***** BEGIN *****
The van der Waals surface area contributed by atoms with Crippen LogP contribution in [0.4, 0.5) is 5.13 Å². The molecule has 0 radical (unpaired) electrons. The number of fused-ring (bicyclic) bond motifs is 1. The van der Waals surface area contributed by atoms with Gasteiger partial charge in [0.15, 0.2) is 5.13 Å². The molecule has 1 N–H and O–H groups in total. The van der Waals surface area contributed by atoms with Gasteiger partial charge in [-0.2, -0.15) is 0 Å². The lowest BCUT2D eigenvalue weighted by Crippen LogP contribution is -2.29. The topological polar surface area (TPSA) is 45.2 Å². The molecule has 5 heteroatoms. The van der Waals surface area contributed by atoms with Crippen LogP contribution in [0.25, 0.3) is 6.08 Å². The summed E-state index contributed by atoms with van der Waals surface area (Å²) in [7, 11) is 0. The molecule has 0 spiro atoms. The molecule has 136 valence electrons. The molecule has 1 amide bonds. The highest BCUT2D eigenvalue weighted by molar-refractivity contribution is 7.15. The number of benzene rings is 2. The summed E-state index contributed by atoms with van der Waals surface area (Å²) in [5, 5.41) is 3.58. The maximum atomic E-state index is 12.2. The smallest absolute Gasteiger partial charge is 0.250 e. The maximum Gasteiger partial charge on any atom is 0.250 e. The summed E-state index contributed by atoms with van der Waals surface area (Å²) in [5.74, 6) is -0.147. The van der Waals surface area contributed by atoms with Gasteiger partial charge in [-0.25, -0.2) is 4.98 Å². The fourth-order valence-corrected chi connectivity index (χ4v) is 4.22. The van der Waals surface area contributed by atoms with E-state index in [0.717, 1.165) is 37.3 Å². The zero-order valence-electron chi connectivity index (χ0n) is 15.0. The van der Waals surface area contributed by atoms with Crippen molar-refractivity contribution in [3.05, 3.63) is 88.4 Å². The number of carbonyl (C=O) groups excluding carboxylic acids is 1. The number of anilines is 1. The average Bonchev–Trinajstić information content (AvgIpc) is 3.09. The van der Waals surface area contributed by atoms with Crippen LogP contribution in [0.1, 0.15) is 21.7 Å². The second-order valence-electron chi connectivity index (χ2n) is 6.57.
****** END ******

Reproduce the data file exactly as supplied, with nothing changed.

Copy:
The van der Waals surface area contributed by atoms with Crippen LogP contribution in [0.4, 0.5) is 5.13 Å². The molecule has 0 radical (unpaired) electrons. The number of fused-ring (bicyclic) bond motifs is 1. The van der Waals surface area contributed by atoms with Gasteiger partial charge in [0.15, 0.2) is 5.13 Å². The molecule has 1 N–H and O–H groups in total. The van der Waals surface area contributed by atoms with Gasteiger partial charge in [-0.2, -0.15) is 0 Å². The lowest BCUT2D eigenvalue weighted by Crippen LogP contribution is -2.29. The topological polar surface area (TPSA) is 45.2 Å². The molecule has 5 heteroatoms. The van der Waals surface area contributed by atoms with Crippen LogP contribution in [0.25, 0.3) is 6.08 Å². The summed E-state index contributed by atoms with van der Waals surface area (Å²) in [7, 11) is 0. The molecule has 0 spiro atoms. The molecule has 136 valence electrons. The molecule has 1 amide bonds. The highest BCUT2D eigenvalue weighted by molar-refractivity contribution is 7.15. The number of benzene rings is 2. The summed E-state index contributed by atoms with van der Waals surface area (Å²) in [5, 5.41) is 3.58. The maximum atomic E-state index is 12.2. The smallest absolute Gasteiger partial charge is 0.250 e. The maximum Gasteiger partial charge on any atom is 0.250 e. The summed E-state index contributed by atoms with van der Waals surface area (Å²) in [5.74, 6) is -0.147. The van der Waals surface area contributed by atoms with Gasteiger partial charge in [-0.25, -0.2) is 4.98 Å². The fourth-order valence-corrected chi connectivity index (χ4v) is 4.22. The van der Waals surface area contributed by atoms with E-state index in [0.717, 1.165) is 37.3 Å². The zero-order valence-electron chi connectivity index (χ0n) is 15.0. The van der Waals surface area contributed by atoms with Crippen molar-refractivity contribution in [3.05, 3.63) is 88.4 Å². The number of carbonyl (C=O) groups excluding carboxylic acids is 1. The number of anilines is 1. The average Bonchev–Trinajstić information content (AvgIpc) is 3.09. The van der Waals surface area contributed by atoms with Crippen LogP contribution in [0.1, 0.15) is 21.7 Å². The second-order valence-electron chi connectivity index (χ2n) is 6.57.